WASHINGTON, Nov 4—Kenya’s economy has yet to recover from the global financial crisis and the political upheaval and social violence that followed the disputed elections at the end of 2007. A new report finds that the implementation of a likely agreement of the ongoing Doha Round of trade negotiations would improve Kenya’s competitive position in processed food and agriculture, but would harm manufacturing and mining. Depending on the content of negotiations, the liberalization of trade in goods would boost the country’s GDP by 0.2 percent annually, placing Kenya on the winning side of Doha. However, the benefits would be small, according to the report from the Carnegie Endowment, United Nations Economic Commission for Africa, United Nations Development Programme, and Kenya Institute for Policy Research and Analysis.

Key Conclusions

  • Eliminating export subsidies for agriculture in Europe and the United States would help Kenya more than partial reductions of domestic support to agriculture in these countries and cuts to tariffs around the world.
  • Kenya would enjoy gains in agriculture, processed food, and the service sector, but experience losses in manufacturing and mining.
  • Losses in manufacturing and mining follow the weakening of domestic protection in Kenya.
  • Changes in the Kenyan economy would decrease poverty, and income distribution in rural regions would fall slightly, but the gap between wages in urban versus rural areas would expand.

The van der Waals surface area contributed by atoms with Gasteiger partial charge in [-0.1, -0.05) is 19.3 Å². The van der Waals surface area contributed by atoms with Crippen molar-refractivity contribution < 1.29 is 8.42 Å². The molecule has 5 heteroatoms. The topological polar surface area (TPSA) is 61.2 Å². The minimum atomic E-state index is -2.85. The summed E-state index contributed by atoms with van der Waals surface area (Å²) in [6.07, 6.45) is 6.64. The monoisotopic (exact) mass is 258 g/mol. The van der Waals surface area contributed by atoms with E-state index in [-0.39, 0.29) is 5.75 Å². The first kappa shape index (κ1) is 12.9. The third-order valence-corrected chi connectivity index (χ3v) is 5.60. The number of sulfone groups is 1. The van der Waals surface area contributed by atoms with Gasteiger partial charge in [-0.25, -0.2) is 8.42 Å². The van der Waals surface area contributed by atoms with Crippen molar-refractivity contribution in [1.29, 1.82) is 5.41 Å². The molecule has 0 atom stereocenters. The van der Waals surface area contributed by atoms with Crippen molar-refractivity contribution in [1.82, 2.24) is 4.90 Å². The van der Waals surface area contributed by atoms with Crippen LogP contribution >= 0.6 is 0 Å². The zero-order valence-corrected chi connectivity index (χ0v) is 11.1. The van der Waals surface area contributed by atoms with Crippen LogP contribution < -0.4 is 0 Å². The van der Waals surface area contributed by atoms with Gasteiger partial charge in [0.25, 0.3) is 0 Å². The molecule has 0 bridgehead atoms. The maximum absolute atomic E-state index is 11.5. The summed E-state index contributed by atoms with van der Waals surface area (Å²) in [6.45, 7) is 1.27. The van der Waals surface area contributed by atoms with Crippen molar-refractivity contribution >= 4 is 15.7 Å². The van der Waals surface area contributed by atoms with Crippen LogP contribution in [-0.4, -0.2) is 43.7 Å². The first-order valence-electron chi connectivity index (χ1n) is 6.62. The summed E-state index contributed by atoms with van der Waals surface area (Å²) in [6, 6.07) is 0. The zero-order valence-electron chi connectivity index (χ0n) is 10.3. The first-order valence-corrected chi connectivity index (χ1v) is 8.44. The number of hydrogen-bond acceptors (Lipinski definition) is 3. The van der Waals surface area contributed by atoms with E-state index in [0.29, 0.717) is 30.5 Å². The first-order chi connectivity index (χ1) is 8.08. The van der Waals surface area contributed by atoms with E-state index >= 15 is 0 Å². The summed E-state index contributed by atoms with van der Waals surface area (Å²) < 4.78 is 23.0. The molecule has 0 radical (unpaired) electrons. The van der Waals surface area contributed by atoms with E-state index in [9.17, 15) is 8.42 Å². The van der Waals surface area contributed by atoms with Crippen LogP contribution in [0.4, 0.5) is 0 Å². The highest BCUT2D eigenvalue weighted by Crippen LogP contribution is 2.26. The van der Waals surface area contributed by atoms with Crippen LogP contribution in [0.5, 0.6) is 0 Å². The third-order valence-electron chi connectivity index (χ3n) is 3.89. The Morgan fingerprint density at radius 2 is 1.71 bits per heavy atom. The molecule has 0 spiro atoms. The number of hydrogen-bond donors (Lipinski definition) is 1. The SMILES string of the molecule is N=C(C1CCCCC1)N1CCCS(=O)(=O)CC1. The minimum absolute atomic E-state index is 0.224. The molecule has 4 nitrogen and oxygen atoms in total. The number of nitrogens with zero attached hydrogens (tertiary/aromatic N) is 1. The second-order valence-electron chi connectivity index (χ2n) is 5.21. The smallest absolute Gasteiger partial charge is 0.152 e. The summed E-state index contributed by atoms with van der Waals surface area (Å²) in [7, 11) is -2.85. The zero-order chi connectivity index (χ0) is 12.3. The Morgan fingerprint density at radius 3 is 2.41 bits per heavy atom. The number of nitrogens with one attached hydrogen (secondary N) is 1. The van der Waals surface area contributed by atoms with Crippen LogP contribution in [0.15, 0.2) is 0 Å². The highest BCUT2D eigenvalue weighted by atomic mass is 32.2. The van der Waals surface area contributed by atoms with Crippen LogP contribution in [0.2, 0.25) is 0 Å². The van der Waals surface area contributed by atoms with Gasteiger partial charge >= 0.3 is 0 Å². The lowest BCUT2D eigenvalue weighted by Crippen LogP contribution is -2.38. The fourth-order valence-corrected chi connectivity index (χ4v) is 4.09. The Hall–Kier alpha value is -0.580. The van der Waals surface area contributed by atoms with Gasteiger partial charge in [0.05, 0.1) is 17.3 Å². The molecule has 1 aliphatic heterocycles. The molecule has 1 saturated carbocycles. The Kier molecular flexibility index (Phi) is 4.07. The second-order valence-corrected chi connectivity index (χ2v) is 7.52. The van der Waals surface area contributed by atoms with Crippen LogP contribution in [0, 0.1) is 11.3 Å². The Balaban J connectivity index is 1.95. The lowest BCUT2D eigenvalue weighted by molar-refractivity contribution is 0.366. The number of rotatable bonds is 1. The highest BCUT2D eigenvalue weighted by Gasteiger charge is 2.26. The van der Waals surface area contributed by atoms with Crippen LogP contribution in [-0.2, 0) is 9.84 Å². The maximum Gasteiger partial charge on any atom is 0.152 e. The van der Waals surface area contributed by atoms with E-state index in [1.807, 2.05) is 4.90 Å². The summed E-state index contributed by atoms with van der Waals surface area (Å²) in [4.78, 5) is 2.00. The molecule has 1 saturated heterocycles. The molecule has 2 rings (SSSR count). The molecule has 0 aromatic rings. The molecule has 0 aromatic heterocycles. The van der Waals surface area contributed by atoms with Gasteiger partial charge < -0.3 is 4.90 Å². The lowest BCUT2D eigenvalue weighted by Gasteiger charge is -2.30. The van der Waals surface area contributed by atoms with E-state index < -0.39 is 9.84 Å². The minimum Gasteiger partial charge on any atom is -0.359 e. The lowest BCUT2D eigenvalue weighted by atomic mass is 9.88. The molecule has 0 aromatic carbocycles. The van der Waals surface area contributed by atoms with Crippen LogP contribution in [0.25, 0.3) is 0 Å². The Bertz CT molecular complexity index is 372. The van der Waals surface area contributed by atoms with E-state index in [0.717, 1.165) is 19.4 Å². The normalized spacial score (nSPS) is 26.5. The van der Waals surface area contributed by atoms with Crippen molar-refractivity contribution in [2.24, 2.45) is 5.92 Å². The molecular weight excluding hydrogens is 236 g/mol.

• The Doha Round is likely to diminish the importance of Kenya’s regional partners in total trade as its exports of manufactured goods would fall—these goods are often destined for African countries.
  • Countries in sub-Saharan Africa should not expect major net gains stemming from the current round of trade negotiations. This underscores the need for human development policies that will accompany trade liberalization.

“The impact of the Doha Round can lead the Kenyan economy to further specialize in agriculture and processed food. And specialization in these activities can help Kenya make good use of its unskilled labor, its most abundant factor,” write the authors. “But Kenya’s long-term development cannot rest on only these two activities. Kenya must aim to build dynamic comparative advantages in activities with higher value added that can support higher standards of living. Trade can help, but trade by itself will not do the job.”

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NOTES

  • Eduardo Zepeda joined the Carnegie Endowment in 2007 as a senior associate in the Trade, Equity, and Development Program. He also serves as a policy adviser to the Bureau for Development Policy’s Poverty Group at the United Nations Development Programme, a position he has held since 2003. Zepeda’s research focuses on employment, poverty, and development policy.